Natural flavours and colours proving major confectionery trends
Confectionery Production looks at the cutting-edge trends in colours and flavours for the bakery and confectionery sectors, and why the industry is saying “go natural, or go home”. Daisy Phillipson reports.
The food industry is facing more challenges than it has ever encountered before. Discussions about obesity and sugar consumption has led to a surge in the popularity of natural products and clean label. And yet, when it comes to confectionery and baked goods, consumers are also seeking bright, vibrant products with unique taste profiles.
It is possible for a manufacturer to tick all of the proverbial boxes – by utilising flavours and colours that allow them to adapt their recipes and stay a cut above the rest when it comes to standing out on the shelves.
One of the biggest drivers when it comes to colours and flavours has been naturality, as some have been linked to health scares over the years. In Europe, the Southampton Six study published in 2007 discovered a link between some artificial colours and increased hyperactivity, which triggered the shift towards major changes in food labelling over the years.
These actions teamed with the sugar debate have contributed to a changing attitude towards food items – even ones considered to be an indulgence. A company that knows this well is Kanegrade, which is why it launched its Kaneberry trademark: a healthy alternative to artificial colours made from extracts of vegetables and vegetable blends.
The ingredient supplier also offers up a list of flavours for use in confectionery products that come as liquid or powder, natural or nature identical. Wendy Sollis, marketing coordinator at Kanegrade, said, “The company works with its customers on factors such as ph, dosage level, processing temperature and light exposure to recommend the correct ingredients and achieve the desired colours and flavours in the finished product.”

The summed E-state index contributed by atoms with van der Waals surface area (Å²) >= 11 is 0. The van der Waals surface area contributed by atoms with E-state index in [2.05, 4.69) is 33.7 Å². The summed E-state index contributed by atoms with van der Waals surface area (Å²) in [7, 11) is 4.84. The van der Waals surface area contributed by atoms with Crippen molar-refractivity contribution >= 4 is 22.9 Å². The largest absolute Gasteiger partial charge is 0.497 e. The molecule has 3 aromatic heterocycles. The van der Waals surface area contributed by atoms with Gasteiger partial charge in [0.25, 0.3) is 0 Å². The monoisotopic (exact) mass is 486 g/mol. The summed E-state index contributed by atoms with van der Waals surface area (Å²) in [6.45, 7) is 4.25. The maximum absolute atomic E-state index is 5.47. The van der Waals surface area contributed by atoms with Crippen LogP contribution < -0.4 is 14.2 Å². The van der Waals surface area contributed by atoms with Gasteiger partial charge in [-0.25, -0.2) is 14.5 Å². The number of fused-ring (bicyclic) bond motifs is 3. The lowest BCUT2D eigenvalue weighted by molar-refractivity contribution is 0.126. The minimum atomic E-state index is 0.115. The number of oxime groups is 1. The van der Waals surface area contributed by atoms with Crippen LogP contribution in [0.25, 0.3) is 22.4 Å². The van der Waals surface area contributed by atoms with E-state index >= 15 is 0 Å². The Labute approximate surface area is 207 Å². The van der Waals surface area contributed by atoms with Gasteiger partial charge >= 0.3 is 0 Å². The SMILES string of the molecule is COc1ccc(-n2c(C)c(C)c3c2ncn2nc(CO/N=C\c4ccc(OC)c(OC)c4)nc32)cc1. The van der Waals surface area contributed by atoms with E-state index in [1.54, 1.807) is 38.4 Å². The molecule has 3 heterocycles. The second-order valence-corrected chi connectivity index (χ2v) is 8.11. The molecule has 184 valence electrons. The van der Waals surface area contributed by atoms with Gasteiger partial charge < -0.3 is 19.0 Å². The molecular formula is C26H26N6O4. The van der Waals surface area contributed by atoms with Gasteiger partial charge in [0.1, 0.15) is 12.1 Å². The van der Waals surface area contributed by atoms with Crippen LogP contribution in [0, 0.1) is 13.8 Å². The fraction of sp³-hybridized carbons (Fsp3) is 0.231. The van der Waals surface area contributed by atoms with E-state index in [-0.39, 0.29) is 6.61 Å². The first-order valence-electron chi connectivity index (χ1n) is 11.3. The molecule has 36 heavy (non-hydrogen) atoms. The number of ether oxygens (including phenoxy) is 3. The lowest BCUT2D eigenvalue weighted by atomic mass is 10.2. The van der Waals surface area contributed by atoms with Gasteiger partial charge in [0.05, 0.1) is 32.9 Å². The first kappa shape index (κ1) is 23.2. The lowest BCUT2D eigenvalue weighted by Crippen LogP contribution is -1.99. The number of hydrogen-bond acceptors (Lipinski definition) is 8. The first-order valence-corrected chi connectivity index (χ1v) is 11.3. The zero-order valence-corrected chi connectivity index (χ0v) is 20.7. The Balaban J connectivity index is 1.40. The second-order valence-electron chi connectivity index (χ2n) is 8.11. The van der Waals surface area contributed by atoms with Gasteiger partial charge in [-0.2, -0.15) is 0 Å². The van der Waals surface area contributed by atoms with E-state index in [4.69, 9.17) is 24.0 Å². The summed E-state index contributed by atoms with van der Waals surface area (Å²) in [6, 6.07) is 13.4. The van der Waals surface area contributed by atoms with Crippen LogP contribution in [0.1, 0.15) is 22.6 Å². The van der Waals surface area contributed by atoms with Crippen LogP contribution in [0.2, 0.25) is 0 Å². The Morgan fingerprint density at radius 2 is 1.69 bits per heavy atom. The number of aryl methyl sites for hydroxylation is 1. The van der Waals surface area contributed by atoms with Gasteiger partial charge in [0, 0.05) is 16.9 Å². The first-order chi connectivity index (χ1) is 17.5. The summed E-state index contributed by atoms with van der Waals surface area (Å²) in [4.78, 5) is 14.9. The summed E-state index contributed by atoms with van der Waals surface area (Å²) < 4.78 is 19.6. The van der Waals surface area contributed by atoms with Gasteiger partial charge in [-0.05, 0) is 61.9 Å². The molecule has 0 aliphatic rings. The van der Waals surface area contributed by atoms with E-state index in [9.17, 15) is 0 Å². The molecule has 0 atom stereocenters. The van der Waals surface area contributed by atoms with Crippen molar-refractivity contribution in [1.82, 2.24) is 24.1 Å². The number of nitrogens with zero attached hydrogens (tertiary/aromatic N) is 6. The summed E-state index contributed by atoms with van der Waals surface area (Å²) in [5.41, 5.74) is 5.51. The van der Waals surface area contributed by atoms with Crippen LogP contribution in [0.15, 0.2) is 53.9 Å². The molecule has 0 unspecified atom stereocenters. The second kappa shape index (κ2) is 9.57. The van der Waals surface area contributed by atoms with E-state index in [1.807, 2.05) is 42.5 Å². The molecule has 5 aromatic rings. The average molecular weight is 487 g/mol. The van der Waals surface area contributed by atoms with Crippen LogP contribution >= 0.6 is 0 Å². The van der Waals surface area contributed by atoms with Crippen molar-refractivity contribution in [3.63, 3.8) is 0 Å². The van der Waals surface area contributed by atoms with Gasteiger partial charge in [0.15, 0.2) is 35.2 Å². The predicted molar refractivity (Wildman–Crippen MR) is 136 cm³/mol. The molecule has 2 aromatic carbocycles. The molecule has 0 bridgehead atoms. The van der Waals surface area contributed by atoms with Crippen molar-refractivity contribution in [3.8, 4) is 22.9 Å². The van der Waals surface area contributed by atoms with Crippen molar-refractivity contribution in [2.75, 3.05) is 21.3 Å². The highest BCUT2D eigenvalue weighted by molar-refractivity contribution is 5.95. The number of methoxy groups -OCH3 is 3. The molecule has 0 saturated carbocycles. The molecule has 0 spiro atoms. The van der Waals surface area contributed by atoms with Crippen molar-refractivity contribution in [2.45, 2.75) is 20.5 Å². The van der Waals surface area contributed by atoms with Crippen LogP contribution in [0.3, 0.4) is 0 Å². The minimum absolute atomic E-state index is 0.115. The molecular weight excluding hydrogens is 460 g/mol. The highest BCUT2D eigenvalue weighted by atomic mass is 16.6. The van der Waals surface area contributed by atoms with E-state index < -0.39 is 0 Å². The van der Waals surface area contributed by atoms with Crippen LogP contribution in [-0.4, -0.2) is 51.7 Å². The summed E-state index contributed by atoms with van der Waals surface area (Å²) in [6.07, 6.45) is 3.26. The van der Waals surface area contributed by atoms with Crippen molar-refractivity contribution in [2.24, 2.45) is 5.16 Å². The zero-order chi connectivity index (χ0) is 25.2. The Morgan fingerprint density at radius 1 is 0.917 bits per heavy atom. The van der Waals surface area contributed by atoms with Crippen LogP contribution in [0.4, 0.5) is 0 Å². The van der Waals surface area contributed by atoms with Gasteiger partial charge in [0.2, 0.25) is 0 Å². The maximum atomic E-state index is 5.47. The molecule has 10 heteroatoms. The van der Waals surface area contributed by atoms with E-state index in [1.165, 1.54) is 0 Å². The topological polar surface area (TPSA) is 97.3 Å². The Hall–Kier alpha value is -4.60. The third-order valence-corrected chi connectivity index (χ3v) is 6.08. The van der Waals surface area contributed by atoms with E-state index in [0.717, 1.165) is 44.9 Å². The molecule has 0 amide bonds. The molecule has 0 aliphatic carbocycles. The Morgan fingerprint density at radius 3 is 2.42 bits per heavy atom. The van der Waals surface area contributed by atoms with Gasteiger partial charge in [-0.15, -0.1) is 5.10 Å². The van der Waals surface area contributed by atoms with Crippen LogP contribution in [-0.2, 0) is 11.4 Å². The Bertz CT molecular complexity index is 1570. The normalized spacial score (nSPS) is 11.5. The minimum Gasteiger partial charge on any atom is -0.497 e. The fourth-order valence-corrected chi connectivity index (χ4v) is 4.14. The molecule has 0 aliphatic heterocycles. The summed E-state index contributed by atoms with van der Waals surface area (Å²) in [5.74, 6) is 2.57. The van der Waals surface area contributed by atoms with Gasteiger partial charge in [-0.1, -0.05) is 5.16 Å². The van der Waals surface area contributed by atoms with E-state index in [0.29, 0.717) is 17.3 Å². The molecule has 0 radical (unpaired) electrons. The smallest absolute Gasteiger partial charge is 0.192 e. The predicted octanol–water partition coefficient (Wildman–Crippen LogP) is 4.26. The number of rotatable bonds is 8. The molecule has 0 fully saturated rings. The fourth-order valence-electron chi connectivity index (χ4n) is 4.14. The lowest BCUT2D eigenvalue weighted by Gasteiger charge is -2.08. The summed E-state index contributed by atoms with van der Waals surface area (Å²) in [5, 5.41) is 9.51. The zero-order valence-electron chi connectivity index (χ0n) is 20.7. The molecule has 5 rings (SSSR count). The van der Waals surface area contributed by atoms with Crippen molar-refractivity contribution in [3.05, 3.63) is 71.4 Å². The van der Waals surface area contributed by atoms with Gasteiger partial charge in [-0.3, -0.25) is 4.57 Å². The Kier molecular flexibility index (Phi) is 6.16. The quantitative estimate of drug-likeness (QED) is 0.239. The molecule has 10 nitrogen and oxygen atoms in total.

The future’s bright
Of course, going natural does come with technical challenges, one of the key issues being colour fading. To overcome this, ingredients supplier Lycored developed a range of carotenoid-derived colours that have proven to remain bright in both vitamin-enriched gummies and hard-coated candy.
Lycored’s Tomat-O-Red range of pinks to reds is sourced from natural lycopene from tomatoes, while the Lyc-O-Beta that can be used for yellows and oranges is extracted from the company’s own strain of Blakeslea Trispora fungus.
Christof Ruttgers, confectionery technologist at D&F Drouven, which carried out research on the colours, said: “Water-soluble reds can be challenging to work with in confectionery as they often become white or dusty when sugar crystals form. This is the case with synthetics and maltodextrin-based colours as well as vegetable concentrates such as beets. However the Lycored colours we tested are oil-based, which makes them much more resilient.”
But it’s not just in the confectionery sector where the topic of natural colours comes up. As outlined by Jacqui Passmore, marketing manager UK & Ireland at Dawn Foods, red colours, for example, that are natural, vegetarian, and Halal-suitable are still the most challenging in bakery products such as Red Velvet, which remains on-trend across all bakery lines. But Dawn managed it, by developing a Red Velvet Mix using natural colours.